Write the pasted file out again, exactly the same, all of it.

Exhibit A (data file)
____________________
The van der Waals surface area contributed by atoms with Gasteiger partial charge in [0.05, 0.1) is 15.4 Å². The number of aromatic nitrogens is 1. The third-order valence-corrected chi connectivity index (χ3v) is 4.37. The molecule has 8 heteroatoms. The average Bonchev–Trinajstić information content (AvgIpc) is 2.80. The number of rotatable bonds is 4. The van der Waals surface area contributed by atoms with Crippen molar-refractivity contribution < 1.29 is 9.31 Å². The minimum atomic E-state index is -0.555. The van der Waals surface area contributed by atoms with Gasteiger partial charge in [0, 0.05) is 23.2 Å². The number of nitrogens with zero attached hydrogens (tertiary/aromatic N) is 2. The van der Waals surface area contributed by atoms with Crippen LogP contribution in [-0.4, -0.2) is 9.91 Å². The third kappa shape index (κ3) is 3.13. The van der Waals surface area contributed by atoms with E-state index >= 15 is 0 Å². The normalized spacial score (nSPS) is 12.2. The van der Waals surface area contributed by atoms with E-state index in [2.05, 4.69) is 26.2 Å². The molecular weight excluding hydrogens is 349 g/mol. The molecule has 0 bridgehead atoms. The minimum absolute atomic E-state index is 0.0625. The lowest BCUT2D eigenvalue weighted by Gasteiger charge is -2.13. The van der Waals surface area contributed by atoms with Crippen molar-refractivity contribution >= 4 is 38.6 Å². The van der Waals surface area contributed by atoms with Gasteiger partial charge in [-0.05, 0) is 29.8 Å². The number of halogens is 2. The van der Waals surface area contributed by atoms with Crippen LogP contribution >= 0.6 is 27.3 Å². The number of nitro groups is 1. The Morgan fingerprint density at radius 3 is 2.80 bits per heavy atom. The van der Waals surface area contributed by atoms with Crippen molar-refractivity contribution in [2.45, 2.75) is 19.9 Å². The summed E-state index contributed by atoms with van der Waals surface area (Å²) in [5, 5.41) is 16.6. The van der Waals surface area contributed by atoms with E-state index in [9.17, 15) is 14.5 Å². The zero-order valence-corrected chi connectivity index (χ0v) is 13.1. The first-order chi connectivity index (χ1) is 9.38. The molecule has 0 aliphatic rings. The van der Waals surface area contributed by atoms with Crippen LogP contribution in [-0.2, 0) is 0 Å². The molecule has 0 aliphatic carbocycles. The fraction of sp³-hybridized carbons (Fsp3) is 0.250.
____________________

The van der Waals surface area contributed by atoms with Gasteiger partial charge in [0.05, 0.1) is 15.4 Å². The number of aromatic nitrogens is 1. The third-order valence-corrected chi connectivity index (χ3v) is 4.37. The molecule has 8 heteroatoms. The average Bonchev–Trinajstić information content (AvgIpc) is 2.80. The number of rotatable bonds is 4. The van der Waals surface area contributed by atoms with Crippen molar-refractivity contribution < 1.29 is 9.31 Å². The minimum atomic E-state index is -0.555. The van der Waals surface area contributed by atoms with Gasteiger partial charge in [0, 0.05) is 23.2 Å². The number of nitrogens with zero attached hydrogens (tertiary/aromatic N) is 2. The van der Waals surface area contributed by atoms with Crippen LogP contribution in [-0.4, -0.2) is 9.91 Å². The third kappa shape index (κ3) is 3.13. The van der Waals surface area contributed by atoms with E-state index >= 15 is 0 Å². The normalized spacial score (nSPS) is 12.2. The van der Waals surface area contributed by atoms with E-state index in [2.05, 4.69) is 26.2 Å². The molecular weight excluding hydrogens is 349 g/mol. The molecule has 0 bridgehead atoms. The minimum absolute atomic E-state index is 0.0625. The lowest BCUT2D eigenvalue weighted by Gasteiger charge is -2.13. The van der Waals surface area contributed by atoms with Crippen molar-refractivity contribution >= 4 is 38.6 Å². The van der Waals surface area contributed by atoms with Gasteiger partial charge in [-0.05, 0) is 29.8 Å². The number of halogens is 2. The van der Waals surface area contributed by atoms with Crippen LogP contribution >= 0.6 is 27.3 Å². The number of nitro groups is 1. The Morgan fingerprint density at radius 3 is 2.80 bits per heavy atom. The van der Waals surface area contributed by atoms with Crippen molar-refractivity contribution in [2.45, 2.75) is 19.9 Å². The summed E-state index contributed by atoms with van der Waals surface area (Å²) in [5, 5.41) is 16.6. The van der Waals surface area contributed by atoms with E-state index in [9.17, 15) is 14.5 Å². The zero-order valence-corrected chi connectivity index (χ0v) is 13.1. The first-order chi connectivity index (χ1) is 9.38. The molecule has 0 aliphatic rings. The van der Waals surface area contributed by atoms with Crippen LogP contribution in [-0.2, 0) is 0 Å². The molecule has 0 aliphatic carbocycles. The fraction of sp³-hybridized carbons (Fsp3) is 0.250.